To understand Islamization, you first have to understand the battles that conservative Jews and Christians have been fighting against the left over issues such as abortion, education, same-sex marriage, and transgender bathrooms.
October 07, 2016
Islamization. Can it happen here? Will sharia someday be the law of the land in America? To most Americans that seems highly unlikely—about as improbable as a takeover by shape-shifting aliens.
But the “that’ll-never-happen” of today often becomes the accepted reality of tomorrow. Consider that only a few years ago, the dismantling of sex-segregated bathrooms and locker rooms seemed equally improbable. But all of a sudden, the new slogan of liberation is “tear down this stall,” and millionaire basketball players will boycott your state unless you agree to let the boys into the girls’ room.
To understand Islamization, you first have to understand the culture war—the battles that conservative Jews and Christians have been fighting against the left over issues such as abortion, education, same-sex marriage, transgender bathrooms, and the like.
Even conservatives concede that they’ve been losing that war. Perhaps the main reason is that their opponents had a head start. They began fighting the war years before proponents of family values began to fight back. It took a long time before the traditional values people realized they were in a war.
That culture war rages on. Meanwhile a new culture war has begun—the stealth jihad war. It bears a number of similarities to the other culture war. The leftist culture warriors accuse you of being a hateful homophobe and the Islamic culture warriors accuse you of being a hateful Islamophobe. Moreover, the stealth jihadists can count on the support of the same powerful forces that back the sexual revolutionaries—namely, the media, the universities, the courts, big business, and billionaire leftist donors.
As with the other culture war, defenders of Judeo-Christian values are losing this one too, and for the same reason. The stealth jihadists had a head start. They’ve been fighting this war for decades, and most of the rest of us don’t even know that there is a war.
Whether or not you agree with the leftist/secularist agenda for transforming the culture, it’s instructive to note that the jihad culture warriors follow the same game plan. They don’t come out and say “We want to dominate your culture.” They say “All we want is a little tolerance and acceptance for our way of life; we just want the same rights as other Americans.” Like the leftist culture warriors, these new culture warriors operate under the banner of civil rights; and like their counterparts on the left, they make an appeal to widely shared values such as tolerance and respect for diversity.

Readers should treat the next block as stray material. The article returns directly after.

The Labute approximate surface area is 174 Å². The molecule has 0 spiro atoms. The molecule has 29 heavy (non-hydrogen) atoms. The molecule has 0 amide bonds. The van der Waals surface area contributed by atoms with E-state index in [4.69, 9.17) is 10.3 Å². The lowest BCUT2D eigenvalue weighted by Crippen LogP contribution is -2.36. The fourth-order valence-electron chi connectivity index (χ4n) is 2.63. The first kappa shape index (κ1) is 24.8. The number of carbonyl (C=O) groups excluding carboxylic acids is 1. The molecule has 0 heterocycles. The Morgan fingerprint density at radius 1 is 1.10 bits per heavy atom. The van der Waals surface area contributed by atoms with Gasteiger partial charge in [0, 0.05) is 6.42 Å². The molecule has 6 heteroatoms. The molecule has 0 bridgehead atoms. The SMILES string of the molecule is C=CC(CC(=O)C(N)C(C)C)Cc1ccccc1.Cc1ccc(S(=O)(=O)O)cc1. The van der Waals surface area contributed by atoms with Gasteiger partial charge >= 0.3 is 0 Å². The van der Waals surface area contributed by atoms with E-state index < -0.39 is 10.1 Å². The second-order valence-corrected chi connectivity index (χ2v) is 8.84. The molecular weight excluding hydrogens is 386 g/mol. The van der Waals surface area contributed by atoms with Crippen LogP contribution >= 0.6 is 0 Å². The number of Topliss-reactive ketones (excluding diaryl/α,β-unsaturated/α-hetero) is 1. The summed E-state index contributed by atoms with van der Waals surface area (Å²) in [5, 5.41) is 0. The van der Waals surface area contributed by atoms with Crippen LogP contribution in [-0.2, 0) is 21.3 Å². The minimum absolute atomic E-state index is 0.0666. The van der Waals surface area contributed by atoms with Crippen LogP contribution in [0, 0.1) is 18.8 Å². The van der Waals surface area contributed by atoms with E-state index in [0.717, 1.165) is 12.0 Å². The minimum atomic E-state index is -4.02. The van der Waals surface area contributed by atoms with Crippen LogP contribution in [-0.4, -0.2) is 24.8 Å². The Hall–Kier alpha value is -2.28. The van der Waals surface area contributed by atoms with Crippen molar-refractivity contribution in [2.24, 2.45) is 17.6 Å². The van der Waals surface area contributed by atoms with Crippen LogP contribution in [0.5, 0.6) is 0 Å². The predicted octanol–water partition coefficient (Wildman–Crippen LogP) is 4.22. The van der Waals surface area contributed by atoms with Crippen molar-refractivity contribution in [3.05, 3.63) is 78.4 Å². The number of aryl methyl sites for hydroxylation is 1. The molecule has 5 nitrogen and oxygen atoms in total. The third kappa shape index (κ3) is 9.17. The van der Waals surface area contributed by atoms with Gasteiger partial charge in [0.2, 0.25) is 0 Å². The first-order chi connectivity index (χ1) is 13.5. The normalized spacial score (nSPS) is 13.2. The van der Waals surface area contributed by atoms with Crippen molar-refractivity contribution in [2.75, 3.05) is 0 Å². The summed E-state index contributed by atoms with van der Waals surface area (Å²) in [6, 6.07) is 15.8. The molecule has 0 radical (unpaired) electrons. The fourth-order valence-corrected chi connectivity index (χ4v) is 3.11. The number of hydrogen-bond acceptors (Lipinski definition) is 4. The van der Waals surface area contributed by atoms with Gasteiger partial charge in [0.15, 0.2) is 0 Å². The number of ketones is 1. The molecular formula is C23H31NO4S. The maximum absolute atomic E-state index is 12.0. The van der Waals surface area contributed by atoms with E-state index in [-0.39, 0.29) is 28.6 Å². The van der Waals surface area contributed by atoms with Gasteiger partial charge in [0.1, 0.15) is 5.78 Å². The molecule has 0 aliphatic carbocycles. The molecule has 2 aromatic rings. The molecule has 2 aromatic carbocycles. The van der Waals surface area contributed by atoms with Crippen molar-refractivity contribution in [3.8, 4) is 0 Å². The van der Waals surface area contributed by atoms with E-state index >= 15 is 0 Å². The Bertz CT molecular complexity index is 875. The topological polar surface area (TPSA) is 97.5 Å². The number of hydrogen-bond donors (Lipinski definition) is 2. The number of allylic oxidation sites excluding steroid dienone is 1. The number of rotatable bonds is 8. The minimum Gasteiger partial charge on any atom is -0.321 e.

How do they advance their agenda? By appeals to sensitivities and civil liberties. Take a recent case in Norway—one that is not difficult to imagine happening in the U.S. Merete Hodne, a hairdresser and an outspoken critic of Islam was fined for refusing to color the hair of a Muslim woman (presumably, a Norwegian convert who wished to dye her light hair black). Ms. Hodne’s “Islamophobia” offended the sensibilities of Muslims and her refusal to apply hair dye was deemed a denial of civil rights. Thus, she was fined 10,000 kroner.
The Muslim woman could have gone to another hair salon, but appears to have targeted Ms. Hodne’s on the advice of an anti-racist center. The story is reminiscent of all those cases in the U.S in which Christian bakers, florists, and photographers have been forced to cater to same-sex weddings. The gay customers weren’t looking for cakes and flowers so much as they were looking for test cases. Islamic advocacy groups in the U.S. are using the same tactics. They look for people they can make an example of in order to send a message to others. As far as I know, no hairdressers have yet been targeted, but various other businesses have acceded to Muslim demands for halal menus, hijabs at work, and prayer breaks during the day.
Wearing a hijab at work may seem like a small thing. But how about a burqa? How about separate sharia courts for Muslims to settle disputes among themselves? Taken separately, each Muslim challenge appears to be no more than a civil rights complaint, but collectively they should be understood as part of a campaign to transform our culture along Islamic lines. Lawsuits about prayer breaks, for example, are not primarily about praying, they are about staking out cultural territory for Islam. Likewise, the wearing of the hijab or the burqa is not primarily a statement about freedom of expression, it’s a weapon in a civilizational war.
In effect, we are facing a two-front culture-war—against the left on the one hand, and against stealth jihadists on the other. In both cases, the most effective weapon of the aggressors is to convince the rest of us that there is no campaign of cultural transformation —only legitimate demands for expanded civil rights. Who wants to fight against that? Everyone understands the need to resist armed jihadists. But few understand the need to resist the culture-war jihadists. Unless we engage in that war, however, we will eventually lose our culture.